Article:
In June of 2013, Wright staged a second sale dedicated solely to Bertoia: Harry Bertoia: The Standard Oil Commission. This auction featured seventeen Sonambient sculptures including large-scale forms, table-top works and creative models that collectively brought in more than $1,000,000 in sales.
That same year Wright opened our gallery in New York. To kick off 2014 in the new space, we presented Harry Bertoia: 15 Years at Wright. This notable exhibition showcased select works from our history of selling Bertoia at auction alongside works never before offered on the market. The exhibition was well received and the sell through rate was impressive.
The Wright catalogs associated with the Bertoia sales are not only award-winning publications but also valuable resources for collectors and institutions worldwide. With supplementary material such as essays and period photographs alongside beautiful imagery of his sculptural work, these publications illustrate Bertoia's place in the canon of 20th century art and design.
Harry Bertoia 1915–1978
Harry Bertoia was a true Renaissance man well-versed in the language of art and design. Born in San Lorenzo, Italy in 1915, Bertoia relocated to the United States at the age of fifteen and enrolled at Cass Technical High School in Detroit to study hand-made jewelry. In 1937, Bertoia was awarded a scholarship to attend the Cranbrook Academy of Art in Bloomfield Hills, Michigan where he was drawn to the mostly empty metal shop and, after two years in the program, was invited to head the department.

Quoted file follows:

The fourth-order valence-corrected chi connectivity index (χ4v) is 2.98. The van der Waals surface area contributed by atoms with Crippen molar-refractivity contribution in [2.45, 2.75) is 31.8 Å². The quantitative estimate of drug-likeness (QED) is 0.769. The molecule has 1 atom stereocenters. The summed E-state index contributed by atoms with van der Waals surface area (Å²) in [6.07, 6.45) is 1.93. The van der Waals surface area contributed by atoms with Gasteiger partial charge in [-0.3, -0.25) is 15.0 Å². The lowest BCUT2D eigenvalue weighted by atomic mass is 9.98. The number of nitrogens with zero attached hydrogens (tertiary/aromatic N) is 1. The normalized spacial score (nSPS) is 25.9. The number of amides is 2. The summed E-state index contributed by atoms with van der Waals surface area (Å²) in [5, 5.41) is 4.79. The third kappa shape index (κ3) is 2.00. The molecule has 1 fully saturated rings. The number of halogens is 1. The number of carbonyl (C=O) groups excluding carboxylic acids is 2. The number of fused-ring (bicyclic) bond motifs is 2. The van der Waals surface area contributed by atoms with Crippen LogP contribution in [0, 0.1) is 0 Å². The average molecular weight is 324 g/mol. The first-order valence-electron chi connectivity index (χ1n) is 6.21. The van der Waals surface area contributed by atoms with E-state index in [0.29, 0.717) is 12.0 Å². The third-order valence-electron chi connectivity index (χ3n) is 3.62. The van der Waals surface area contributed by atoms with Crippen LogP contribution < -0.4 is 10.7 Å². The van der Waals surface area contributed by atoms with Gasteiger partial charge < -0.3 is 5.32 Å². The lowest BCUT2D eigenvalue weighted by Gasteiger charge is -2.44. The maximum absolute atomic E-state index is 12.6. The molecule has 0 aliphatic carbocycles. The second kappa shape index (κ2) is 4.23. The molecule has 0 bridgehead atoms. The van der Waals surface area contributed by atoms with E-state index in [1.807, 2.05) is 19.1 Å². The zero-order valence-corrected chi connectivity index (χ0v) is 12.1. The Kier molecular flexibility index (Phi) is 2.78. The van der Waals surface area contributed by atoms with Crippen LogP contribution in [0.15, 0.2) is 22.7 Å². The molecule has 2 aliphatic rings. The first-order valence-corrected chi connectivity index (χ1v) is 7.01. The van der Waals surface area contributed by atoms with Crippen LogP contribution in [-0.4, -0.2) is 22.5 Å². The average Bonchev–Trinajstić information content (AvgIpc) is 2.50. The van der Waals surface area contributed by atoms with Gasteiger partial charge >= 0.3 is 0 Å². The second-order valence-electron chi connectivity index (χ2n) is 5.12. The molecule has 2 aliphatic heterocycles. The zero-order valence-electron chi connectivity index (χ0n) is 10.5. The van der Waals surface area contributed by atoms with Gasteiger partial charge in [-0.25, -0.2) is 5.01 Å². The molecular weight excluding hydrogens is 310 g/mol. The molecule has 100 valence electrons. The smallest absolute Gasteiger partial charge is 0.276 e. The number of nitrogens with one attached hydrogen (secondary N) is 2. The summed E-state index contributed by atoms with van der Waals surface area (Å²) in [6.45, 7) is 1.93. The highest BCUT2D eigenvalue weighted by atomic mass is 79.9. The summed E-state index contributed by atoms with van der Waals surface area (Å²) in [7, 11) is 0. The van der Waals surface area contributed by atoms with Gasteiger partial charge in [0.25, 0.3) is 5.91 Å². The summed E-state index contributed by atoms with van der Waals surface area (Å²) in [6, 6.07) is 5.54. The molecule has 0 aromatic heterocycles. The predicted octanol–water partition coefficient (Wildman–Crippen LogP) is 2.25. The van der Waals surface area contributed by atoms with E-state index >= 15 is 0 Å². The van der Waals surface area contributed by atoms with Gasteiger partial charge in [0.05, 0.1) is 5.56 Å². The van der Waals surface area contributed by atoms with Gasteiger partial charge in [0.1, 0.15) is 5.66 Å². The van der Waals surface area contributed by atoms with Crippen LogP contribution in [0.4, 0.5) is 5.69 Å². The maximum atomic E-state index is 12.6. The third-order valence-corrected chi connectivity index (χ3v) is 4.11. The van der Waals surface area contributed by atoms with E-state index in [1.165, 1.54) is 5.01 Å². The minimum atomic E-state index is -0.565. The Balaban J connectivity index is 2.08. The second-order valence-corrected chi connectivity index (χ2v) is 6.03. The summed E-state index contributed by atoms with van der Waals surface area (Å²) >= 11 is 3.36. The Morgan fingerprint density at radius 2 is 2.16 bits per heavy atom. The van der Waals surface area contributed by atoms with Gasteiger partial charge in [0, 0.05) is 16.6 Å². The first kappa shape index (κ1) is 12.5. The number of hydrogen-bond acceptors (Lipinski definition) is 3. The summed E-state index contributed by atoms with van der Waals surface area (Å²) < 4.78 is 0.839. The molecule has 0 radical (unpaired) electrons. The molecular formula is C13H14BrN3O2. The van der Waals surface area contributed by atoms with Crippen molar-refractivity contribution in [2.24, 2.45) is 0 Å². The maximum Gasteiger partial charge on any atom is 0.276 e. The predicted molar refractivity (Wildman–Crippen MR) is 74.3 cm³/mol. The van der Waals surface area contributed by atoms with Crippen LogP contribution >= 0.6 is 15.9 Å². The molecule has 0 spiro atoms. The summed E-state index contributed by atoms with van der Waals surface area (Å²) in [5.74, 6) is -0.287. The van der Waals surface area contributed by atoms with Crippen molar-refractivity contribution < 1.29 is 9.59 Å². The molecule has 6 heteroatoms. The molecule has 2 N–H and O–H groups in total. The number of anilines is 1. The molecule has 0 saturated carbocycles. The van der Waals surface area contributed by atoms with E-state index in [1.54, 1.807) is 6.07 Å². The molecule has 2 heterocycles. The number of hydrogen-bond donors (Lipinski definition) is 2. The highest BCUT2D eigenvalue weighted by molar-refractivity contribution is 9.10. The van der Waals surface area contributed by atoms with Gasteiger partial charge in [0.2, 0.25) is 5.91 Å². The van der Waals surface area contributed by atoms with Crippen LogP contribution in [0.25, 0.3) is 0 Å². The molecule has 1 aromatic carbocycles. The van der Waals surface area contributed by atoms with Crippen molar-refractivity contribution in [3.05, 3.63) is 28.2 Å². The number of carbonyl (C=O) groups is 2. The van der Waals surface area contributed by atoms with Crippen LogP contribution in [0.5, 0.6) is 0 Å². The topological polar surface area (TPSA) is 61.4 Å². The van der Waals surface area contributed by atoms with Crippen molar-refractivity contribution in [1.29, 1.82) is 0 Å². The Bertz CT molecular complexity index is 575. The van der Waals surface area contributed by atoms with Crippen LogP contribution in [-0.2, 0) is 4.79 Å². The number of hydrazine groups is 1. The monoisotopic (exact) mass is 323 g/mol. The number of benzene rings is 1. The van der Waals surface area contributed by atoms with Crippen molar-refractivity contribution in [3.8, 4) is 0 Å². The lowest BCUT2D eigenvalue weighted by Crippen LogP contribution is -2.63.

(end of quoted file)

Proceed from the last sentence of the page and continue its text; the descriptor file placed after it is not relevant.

At Cranbrook, Bertoia was introduced to a number of designers whose names would become synonymous with mid-century modern design. Here he met Eero Saarinen, with whom he would collaborate on numerous architectural projects, and Charles and Ray Eames with whom, for a short period during the war, he would work for at the Molded Plywood Division of Evans Products in California. In 1950, Bertoia moved east to Pennsylvania to open his own studio and to work with Florence Knoll designing chairs. Bertoia designed five chairs out of wire that would become icons of the period, all of them popular and all still in production today.
The success of his chair designs for Knoll afforded Bertoia the means to pursue his artistic career and by the mid-1950s he was dedicated exclusively to his art. Using traditional materials in non-traditional ways, Bertoia created organic sculptural works uniting sound, form and motion. From sculptures sold to private buyers to large-scale installations in the public realm, Bertoia developed an artistic language that is at once recognizable but also uniquely his own.
Today Bertoia’s works can be found in various private and numerous public collections, including: The Art Institute of Chicago, Denver Art Museum, Milwaukee Art Museum, Smithsonian Institution, Washington D.C., Museum of Modern Art, New York, Musée des Arts Décoratifs, Paris, Museum of Fine Arts, Houston and the Whitney Museum of American Art, New York.
One prevailing characteristic of sculpture is the interplay of void and matter. The void being of it is no exaggeration to say, the reality of sculpture is to be found in the void. Matter simply being an introductory device to the essential.